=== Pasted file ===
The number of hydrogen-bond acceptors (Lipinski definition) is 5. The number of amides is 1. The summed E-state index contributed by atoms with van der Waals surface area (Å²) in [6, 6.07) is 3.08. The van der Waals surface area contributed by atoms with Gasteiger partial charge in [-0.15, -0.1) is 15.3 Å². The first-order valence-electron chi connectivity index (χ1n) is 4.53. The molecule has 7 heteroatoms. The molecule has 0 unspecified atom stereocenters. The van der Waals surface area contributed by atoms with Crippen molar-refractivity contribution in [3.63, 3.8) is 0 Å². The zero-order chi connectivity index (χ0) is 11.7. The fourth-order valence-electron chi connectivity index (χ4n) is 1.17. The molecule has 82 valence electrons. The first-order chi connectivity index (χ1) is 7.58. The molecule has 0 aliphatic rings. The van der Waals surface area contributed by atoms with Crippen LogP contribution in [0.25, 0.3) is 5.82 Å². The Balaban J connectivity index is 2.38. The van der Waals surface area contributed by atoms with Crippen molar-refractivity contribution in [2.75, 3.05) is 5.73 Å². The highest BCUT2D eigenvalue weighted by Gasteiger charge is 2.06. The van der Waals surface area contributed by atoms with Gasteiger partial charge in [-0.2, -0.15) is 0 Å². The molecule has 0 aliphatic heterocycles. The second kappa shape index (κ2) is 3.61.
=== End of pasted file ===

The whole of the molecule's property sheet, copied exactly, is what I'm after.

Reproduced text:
The number of hydrogen-bond acceptors (Lipinski definition) is 5. The number of amides is 1. The summed E-state index contributed by atoms with van der Waals surface area (Å²) in [6, 6.07) is 3.08. The van der Waals surface area contributed by atoms with Gasteiger partial charge in [-0.15, -0.1) is 15.3 Å². The first-order valence-electron chi connectivity index (χ1n) is 4.53. The molecule has 7 heteroatoms. The molecule has 0 unspecified atom stereocenters. The van der Waals surface area contributed by atoms with Crippen molar-refractivity contribution in [3.63, 3.8) is 0 Å². The zero-order chi connectivity index (χ0) is 11.7. The fourth-order valence-electron chi connectivity index (χ4n) is 1.17. The molecule has 82 valence electrons. The first-order chi connectivity index (χ1) is 7.58. The molecule has 0 aliphatic rings. The van der Waals surface area contributed by atoms with Crippen LogP contribution in [0.25, 0.3) is 5.82 Å². The Balaban J connectivity index is 2.38. The van der Waals surface area contributed by atoms with Crippen molar-refractivity contribution in [2.75, 3.05) is 5.73 Å². The highest BCUT2D eigenvalue weighted by Gasteiger charge is 2.06. The van der Waals surface area contributed by atoms with Gasteiger partial charge in [-0.2, -0.15) is 0 Å². The molecule has 0 aliphatic heterocycles. The second kappa shape index (κ2) is 3.61.